Sergio Delgado Moya

Associate Professor of Latin American and Latinx Studies; Portuguese Undergraduate Adviser
sergiodm@uchicago.edu
PhD, Princeton University, 2010

My teaching and research are grounded in Latin American and Latinx studies. The cultural history of the Americas in the 20th and 21st centuries is the context of most of the courses I offer and of my previous and ongoing research. Literature, popular culture, and visual art all feature prominently in my teaching as well as in my research.

Most of my scholarly work revolves around matters related to art and aesthetics. Questions about how sensibilities change during a given moment in history are at the center of my first long-term research project, where I studied poetry and visual art produced in Mexico and Brazil during the consolidating years of consumer culture. The way in which the senses operate when faced with the facts of violence is the subject of my forthcoming book, titled “A Nervous Archive: Sensationalism and the Potency of Horror.” In this book and in seminars I teach on the subject, I explore the nature of sensationalism as an archive of violence, a vast depository of documents of a certain kind of violence: the violence that falls on the most marginalized segments of society, the ones marked most viciously by gender and class, by race and ethnicity, by dispossession, by sexuality. For this project, I draw on the work of writers, filmmakers, journalists, and artists from Mexico, Chile, Colombia, and the United States. Essays related to this project have appeared in Pop América, 1965-1975 (ed. Esther Gabara), in Critical Times , and in The Routledge Companion to Twentieth and Twenty-First Century Latin American Literary and Cultural Forms (eds. Guillermina De Ferrari, Mariano Siskind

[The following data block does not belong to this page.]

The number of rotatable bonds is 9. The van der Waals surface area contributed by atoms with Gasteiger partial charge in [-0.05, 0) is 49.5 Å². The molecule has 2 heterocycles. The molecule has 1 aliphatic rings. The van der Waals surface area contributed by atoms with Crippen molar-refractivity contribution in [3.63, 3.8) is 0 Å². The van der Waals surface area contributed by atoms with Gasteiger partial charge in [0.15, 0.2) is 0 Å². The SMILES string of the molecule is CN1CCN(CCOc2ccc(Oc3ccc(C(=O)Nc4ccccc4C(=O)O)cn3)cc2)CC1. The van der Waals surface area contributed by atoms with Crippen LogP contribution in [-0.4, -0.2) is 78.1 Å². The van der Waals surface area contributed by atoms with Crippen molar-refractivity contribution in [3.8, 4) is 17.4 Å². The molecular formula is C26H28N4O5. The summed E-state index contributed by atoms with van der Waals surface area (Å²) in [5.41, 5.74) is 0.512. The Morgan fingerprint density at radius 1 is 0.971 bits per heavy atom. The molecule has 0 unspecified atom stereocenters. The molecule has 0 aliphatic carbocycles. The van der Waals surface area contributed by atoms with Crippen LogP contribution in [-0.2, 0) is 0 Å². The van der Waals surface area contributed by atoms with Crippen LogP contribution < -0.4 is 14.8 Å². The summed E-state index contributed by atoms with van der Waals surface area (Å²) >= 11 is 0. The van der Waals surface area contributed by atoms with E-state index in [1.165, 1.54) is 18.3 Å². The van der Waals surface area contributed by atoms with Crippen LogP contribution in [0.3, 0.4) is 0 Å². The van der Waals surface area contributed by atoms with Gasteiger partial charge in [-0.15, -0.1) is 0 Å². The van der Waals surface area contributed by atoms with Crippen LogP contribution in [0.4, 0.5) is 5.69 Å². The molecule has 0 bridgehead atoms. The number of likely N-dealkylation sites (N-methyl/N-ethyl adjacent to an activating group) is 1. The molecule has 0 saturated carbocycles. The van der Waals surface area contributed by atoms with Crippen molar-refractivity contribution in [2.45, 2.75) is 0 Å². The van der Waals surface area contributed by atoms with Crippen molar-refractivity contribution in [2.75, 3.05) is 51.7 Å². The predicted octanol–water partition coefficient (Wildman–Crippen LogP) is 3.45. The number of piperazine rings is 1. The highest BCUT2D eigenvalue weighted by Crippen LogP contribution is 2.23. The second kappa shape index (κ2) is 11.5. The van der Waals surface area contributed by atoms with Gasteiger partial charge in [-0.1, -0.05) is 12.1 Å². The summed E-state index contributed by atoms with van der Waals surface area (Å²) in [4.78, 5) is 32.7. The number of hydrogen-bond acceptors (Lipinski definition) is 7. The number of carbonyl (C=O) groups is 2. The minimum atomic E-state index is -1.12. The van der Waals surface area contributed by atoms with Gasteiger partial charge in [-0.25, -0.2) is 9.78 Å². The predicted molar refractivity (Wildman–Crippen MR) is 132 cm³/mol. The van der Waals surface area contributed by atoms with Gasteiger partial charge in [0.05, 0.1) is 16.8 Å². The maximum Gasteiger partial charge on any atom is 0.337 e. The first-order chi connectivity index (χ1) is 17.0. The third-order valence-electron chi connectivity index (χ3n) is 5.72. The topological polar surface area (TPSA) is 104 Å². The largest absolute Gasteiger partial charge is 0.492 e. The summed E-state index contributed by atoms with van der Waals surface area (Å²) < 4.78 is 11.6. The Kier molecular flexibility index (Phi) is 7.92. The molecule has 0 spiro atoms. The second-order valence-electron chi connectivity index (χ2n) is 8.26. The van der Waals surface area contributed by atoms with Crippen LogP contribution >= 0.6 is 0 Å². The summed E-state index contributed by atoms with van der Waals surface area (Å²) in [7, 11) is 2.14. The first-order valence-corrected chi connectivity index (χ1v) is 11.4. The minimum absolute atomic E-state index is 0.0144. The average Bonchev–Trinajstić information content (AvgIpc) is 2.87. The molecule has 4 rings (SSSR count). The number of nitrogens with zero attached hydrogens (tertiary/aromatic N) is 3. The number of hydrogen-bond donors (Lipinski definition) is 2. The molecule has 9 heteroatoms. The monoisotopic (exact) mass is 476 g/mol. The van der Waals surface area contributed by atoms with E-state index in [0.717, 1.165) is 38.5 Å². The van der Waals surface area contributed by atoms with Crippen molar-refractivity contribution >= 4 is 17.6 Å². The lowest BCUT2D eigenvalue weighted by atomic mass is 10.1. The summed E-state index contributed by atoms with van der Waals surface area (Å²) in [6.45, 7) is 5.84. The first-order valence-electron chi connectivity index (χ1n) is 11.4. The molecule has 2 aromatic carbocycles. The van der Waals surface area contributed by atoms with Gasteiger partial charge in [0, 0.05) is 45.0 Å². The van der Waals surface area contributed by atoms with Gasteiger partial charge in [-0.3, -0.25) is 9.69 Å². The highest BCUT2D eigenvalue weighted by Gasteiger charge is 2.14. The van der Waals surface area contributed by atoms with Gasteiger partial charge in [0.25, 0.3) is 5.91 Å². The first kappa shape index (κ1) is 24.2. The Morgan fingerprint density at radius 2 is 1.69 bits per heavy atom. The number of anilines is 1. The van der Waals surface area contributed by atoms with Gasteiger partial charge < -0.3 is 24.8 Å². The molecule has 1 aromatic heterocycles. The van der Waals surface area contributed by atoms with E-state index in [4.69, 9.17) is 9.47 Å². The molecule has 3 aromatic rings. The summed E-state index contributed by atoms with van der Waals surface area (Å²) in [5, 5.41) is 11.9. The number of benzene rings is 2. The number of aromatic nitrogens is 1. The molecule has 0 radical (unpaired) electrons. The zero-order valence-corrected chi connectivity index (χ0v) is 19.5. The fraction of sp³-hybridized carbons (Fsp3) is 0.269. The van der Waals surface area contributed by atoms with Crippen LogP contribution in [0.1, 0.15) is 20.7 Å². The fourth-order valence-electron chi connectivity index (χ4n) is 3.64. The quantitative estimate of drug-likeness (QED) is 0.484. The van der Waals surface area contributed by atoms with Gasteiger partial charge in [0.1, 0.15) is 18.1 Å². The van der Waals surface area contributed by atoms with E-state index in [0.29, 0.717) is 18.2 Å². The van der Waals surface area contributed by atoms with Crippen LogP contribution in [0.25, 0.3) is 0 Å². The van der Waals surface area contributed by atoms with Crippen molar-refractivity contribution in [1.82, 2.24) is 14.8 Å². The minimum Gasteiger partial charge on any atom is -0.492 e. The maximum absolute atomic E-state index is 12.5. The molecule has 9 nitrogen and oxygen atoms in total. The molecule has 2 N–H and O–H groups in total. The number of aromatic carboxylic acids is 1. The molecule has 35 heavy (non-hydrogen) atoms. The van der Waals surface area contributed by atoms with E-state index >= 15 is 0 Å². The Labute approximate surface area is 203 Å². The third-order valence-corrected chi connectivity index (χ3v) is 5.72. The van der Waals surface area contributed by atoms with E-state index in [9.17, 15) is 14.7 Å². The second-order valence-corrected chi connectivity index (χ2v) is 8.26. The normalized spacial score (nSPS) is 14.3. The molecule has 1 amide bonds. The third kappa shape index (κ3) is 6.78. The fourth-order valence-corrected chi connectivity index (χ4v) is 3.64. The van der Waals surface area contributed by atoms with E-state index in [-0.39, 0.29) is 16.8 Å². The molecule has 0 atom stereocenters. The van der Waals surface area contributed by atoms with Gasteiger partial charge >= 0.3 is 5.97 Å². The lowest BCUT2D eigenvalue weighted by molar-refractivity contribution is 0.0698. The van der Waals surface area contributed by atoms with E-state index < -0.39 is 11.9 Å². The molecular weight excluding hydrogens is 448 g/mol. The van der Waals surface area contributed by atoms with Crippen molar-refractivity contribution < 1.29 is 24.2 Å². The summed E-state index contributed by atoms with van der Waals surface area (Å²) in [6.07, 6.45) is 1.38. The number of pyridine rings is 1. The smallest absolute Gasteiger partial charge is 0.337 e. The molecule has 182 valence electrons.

The U.S/Mexico border , Latin American and Latinx Pop art, and Latinx landscapes, and the cultures of Greater Mexico are the subjects of some of the graduate and undergraduate courses I have recently taught. An ongoing project on Chilean art during the years of dictatorship will be the subject of a course I’ll offer this academic year.

Prior to my arrival at UChicago, I was Associate Professor at Emory University and at Harvard University. I earned M.A. and Ph.D. degrees in Spanish and Portuguese Languages and Cultures from Princeton University. My undergraduate education is from UC Berkeley, where I was granted a B.A. in Philosophy and in Spanish Language and Literature.